Not on display
- Patrick Hayman 1915–1988
- Oil paint on canvas board
- Frame: 384 × 309 × 31 mm
support: 256 × 179 mm
- Bequeathed by Miss E.M. Hodgkins 1977
T02239 MOTHER AND CHILD NEAR A TOWN 1952
Inscribed ‘Hayman’ b.r. and on label on the back ‘Mother and Child Near/a Town/Patrick Hayman/oil 1952’
Oil on canvas board, 10 × 7 (25.3 × 17.8) mounted on board 14 × 11 (35.4 × 27.9)
Bequeathed by Miss E.M. Hodgkins 1977
Prov: Bought by Miss E.M. Hodgkins in 1952 directly from the artist after the work had been shown in the Penwith Gallery
Exh: Spring Exhibition, Penwith Gallery, St Ives, 1952 (74)
This painting was executed at 1, Draycott Cottages, above Porthminster Beach, where Patrick Hayman and his wife lived for part of their first long stay in St Ives in 1950–53. According to Hayman, his painting was at that time, and still is, ‘much influenced by the light and feeling, the sea, boats and harbours of West Cornwall’. He first visited that area in 1948 and found that for him the light had something in common with that in New Zealand where he lived from 1936 until 1947.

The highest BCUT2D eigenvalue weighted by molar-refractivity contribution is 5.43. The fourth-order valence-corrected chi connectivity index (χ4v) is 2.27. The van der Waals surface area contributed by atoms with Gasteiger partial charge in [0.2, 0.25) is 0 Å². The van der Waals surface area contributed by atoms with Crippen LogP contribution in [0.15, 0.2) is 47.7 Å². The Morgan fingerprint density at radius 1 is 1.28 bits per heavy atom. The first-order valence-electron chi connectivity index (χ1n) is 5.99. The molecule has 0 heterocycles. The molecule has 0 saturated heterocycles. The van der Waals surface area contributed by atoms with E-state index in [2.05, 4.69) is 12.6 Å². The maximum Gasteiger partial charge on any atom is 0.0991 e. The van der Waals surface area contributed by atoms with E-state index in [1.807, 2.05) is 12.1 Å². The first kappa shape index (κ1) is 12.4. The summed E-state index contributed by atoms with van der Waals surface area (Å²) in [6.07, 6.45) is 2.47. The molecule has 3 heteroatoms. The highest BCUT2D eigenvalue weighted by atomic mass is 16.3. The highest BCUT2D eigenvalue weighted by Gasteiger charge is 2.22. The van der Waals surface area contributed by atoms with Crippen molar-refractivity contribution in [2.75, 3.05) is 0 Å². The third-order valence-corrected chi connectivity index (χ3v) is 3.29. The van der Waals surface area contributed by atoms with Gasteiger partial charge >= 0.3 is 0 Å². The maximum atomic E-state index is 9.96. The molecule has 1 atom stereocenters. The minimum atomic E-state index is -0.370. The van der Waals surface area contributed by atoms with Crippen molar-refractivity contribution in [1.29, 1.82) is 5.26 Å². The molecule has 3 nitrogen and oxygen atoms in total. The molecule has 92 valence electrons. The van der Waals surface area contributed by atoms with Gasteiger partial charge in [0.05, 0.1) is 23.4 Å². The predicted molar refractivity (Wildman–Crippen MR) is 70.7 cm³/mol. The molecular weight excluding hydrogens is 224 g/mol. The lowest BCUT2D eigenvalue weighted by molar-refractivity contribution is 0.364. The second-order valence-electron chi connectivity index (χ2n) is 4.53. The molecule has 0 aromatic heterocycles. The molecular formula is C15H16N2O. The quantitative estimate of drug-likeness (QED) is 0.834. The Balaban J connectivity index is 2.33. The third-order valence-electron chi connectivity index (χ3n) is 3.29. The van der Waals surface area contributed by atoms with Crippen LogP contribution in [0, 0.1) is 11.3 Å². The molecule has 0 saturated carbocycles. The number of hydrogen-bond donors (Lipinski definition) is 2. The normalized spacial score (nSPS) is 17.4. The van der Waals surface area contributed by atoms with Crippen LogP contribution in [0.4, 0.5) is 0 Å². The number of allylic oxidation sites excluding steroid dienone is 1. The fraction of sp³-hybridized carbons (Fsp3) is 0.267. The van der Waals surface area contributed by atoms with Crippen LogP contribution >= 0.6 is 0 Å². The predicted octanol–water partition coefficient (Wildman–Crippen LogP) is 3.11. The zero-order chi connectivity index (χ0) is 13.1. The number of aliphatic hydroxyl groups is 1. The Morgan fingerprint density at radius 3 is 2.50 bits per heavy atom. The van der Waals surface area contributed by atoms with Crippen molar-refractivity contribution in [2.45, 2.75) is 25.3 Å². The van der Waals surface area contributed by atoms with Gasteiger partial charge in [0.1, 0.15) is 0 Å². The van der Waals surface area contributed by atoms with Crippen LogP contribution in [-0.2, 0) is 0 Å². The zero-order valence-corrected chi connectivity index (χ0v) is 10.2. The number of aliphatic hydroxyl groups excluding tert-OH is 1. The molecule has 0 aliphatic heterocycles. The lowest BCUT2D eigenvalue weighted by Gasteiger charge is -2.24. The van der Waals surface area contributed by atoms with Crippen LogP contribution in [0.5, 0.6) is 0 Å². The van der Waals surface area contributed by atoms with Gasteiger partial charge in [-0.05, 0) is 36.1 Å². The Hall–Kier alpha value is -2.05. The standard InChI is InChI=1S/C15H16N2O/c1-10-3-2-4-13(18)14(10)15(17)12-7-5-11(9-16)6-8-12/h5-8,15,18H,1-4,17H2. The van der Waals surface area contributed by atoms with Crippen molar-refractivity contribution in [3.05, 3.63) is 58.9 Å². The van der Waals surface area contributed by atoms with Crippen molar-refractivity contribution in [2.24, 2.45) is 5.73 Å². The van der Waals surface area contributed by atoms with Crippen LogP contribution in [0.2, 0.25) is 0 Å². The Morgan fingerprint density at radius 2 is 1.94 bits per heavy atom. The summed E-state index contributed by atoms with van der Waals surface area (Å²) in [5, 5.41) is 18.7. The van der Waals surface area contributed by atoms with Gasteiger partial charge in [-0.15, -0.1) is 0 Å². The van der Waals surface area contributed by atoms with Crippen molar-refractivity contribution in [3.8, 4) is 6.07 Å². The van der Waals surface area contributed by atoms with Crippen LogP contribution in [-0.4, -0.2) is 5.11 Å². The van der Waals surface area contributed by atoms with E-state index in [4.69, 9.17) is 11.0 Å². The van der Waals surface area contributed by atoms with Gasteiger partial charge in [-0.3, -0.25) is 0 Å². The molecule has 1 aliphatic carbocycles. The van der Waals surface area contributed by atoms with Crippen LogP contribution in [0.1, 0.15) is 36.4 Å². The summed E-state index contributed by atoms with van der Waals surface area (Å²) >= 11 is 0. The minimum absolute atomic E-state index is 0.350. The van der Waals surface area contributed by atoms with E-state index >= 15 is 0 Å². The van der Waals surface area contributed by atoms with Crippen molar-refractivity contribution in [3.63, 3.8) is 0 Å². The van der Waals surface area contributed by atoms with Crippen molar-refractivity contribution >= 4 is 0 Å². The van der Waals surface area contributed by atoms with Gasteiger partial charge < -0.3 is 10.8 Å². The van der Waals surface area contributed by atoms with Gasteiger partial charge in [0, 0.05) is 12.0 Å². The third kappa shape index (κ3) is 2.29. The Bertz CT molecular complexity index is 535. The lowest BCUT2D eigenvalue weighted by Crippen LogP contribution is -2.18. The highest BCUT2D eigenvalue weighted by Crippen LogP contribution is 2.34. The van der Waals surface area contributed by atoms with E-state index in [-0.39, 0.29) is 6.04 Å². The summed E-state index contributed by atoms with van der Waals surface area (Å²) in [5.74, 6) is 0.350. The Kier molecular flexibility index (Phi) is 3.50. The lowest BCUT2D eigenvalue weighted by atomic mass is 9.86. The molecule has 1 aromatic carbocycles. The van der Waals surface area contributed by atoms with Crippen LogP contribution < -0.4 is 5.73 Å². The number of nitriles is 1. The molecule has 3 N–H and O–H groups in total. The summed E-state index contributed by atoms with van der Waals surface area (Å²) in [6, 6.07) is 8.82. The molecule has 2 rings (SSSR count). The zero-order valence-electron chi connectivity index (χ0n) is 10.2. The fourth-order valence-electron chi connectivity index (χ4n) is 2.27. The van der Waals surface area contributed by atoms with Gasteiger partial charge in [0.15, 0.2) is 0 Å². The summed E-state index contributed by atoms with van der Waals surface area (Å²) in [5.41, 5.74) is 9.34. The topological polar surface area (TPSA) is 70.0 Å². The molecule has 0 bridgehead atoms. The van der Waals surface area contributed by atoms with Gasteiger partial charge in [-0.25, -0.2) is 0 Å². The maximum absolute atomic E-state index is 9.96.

The buildings in T02239 were based in a generalised way on houses in St Ives and the countryside around which included disused tin mine engine house chimneys. Likewise the figures are generalised. Hayman often paints in series and has executed many works on the theme of the mother and child; others have included religious and political themes and that of Joan of Arc. He often executes paintings in oil which are indirectly related to previous drawings and gouaches of the same theme. There is often a disparity in scale between the figures and their background as this present work.
This catalogue entry is based on a discussion with the artist on 16 November 1977, and is approved by him.
The Tate Gallery 1976-8: Illustrated Catalogue of Acquisitions, London 1979